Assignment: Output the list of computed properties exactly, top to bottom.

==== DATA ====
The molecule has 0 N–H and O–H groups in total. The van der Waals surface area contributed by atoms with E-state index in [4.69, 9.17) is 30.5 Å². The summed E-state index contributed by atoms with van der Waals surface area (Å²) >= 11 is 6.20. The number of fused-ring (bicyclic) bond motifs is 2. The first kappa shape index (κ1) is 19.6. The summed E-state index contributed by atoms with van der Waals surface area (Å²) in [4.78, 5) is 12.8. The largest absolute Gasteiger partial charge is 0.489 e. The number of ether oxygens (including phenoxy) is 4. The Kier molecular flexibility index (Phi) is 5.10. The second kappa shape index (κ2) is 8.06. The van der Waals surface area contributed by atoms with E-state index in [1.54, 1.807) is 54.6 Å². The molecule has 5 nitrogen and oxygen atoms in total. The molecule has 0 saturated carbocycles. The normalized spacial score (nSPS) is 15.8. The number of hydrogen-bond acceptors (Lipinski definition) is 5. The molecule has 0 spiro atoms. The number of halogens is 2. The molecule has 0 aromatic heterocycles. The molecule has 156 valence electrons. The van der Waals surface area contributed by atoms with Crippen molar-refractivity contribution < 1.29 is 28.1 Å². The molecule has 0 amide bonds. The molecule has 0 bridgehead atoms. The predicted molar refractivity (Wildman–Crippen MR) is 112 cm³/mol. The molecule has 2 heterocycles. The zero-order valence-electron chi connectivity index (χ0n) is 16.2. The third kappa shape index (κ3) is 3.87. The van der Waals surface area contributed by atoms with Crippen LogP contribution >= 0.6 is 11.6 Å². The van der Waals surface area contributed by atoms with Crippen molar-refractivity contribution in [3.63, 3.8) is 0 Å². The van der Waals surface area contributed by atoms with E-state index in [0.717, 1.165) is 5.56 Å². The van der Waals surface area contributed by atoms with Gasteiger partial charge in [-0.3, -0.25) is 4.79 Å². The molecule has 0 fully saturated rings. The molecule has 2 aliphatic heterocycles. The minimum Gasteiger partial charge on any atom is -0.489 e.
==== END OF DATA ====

The molecule has 0 N–H and O–H groups in total. The van der Waals surface area contributed by atoms with E-state index in [4.69, 9.17) is 30.5 Å². The summed E-state index contributed by atoms with van der Waals surface area (Å²) >= 11 is 6.20. The number of fused-ring (bicyclic) bond motifs is 2. The first kappa shape index (κ1) is 19.6. The summed E-state index contributed by atoms with van der Waals surface area (Å²) in [4.78, 5) is 12.8. The largest absolute Gasteiger partial charge is 0.489 e. The number of ether oxygens (including phenoxy) is 4. The Kier molecular flexibility index (Phi) is 5.10. The second kappa shape index (κ2) is 8.06. The van der Waals surface area contributed by atoms with E-state index in [1.54, 1.807) is 54.6 Å². The molecule has 5 nitrogen and oxygen atoms in total. The molecule has 0 saturated carbocycles. The normalized spacial score (nSPS) is 15.8. The number of hydrogen-bond acceptors (Lipinski definition) is 5. The molecule has 0 spiro atoms. The number of halogens is 2. The molecule has 0 aromatic heterocycles. The molecule has 156 valence electrons. The van der Waals surface area contributed by atoms with Crippen molar-refractivity contribution < 1.29 is 28.1 Å². The molecule has 0 amide bonds. The molecule has 0 bridgehead atoms. The predicted molar refractivity (Wildman–Crippen MR) is 112 cm³/mol. The molecule has 2 heterocycles. The zero-order valence-electron chi connectivity index (χ0n) is 16.2. The third kappa shape index (κ3) is 3.87. The van der Waals surface area contributed by atoms with Crippen LogP contribution >= 0.6 is 11.6 Å². The van der Waals surface area contributed by atoms with Crippen molar-refractivity contribution in [3.63, 3.8) is 0 Å². The van der Waals surface area contributed by atoms with E-state index in [0.717, 1.165) is 5.56 Å². The van der Waals surface area contributed by atoms with Gasteiger partial charge in [-0.3, -0.25) is 4.79 Å². The molecule has 0 fully saturated rings. The molecule has 2 aliphatic heterocycles. The minimum Gasteiger partial charge on any atom is -0.489 e.